Measurement of the Rebound Effect on Urban Household Energy Consumption Savings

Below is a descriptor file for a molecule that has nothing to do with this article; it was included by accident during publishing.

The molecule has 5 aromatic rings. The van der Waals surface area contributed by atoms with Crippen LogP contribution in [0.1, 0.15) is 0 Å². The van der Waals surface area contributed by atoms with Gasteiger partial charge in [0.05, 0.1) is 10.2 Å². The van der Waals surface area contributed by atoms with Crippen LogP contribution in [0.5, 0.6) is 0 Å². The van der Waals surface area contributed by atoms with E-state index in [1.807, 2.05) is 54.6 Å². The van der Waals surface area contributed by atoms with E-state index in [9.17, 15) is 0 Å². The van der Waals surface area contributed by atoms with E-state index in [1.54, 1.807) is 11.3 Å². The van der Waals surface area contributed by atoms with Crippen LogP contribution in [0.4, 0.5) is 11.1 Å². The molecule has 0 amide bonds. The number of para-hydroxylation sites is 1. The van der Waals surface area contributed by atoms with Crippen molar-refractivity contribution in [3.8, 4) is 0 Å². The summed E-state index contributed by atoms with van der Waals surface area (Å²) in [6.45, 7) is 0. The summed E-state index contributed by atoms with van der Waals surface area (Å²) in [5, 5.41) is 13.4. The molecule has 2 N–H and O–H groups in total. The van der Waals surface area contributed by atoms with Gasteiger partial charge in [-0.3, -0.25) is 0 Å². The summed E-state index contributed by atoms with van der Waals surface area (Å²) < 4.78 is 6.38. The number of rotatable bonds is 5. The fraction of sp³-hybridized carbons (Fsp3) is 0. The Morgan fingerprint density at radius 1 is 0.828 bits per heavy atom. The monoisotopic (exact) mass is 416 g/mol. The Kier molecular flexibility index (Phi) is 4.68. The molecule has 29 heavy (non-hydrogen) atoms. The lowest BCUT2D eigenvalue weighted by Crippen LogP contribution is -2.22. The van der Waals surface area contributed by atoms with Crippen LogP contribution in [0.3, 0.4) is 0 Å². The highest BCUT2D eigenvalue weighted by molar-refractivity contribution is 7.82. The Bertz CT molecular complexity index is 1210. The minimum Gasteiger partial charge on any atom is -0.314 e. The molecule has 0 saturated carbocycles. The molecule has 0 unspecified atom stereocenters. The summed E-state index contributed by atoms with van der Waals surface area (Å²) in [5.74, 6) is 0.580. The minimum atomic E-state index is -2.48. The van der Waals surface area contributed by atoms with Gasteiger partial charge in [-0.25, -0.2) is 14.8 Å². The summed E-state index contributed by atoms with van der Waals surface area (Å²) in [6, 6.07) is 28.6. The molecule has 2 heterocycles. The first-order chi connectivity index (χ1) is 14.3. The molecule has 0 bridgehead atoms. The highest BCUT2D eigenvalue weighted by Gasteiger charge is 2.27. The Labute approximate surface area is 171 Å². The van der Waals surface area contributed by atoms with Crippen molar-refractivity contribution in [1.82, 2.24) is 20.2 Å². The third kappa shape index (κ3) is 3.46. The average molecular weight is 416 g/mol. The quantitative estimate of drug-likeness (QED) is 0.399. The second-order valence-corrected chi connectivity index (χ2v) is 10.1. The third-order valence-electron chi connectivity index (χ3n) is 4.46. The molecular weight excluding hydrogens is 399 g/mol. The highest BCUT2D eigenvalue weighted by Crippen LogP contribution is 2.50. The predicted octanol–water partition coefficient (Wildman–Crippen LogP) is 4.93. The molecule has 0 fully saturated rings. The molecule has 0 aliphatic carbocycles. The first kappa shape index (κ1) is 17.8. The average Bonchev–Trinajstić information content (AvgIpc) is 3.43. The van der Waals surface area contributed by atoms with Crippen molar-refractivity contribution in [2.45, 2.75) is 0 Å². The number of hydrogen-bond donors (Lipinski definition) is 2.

This research investigated consumer behavior patterns on energy conservation and energy efficiency. We investigated the factors that influence the rebound effect based on common characteristics and Socio-economic household characteristics in urban communities. This paper also explored the conservation of electricity through the idea of "nudge." The authors used the word "encouragement" in the chosen architectural program, designed to reduce household electricity consumption so that the rebound effect did not occur in household consumption. By utilizing the 'social norms and curtailment,' households given a "nudge" can save more on their electricity consumption costs. The condition of "nudge" that we included was through information on the costs incurred by households, 'social norms and curtailment,' and energy efficiency through replacing conventional lamps with energy-efficient lamps. The research took place in urban areas in the Bantul, Jogjakarta, between December 2021 and April 2022. Sixty-two respondents divide into two groups of households, i.e., observe households (self-selected) and control households (randomly selected). Both observe and control households must have an active electricity account for at least one year and have owned a house between 50 and 200 square meters. The model used a t-paired sample through the "Non-Equivalent Groups Design" (NEGD) framework for the two comparisons. The research found that 'social norms and curtailment' can reduce household electricity consumption, has cost savings over electricity consumption on average to 16.3049% for three months, and no rebound effect on savings happened.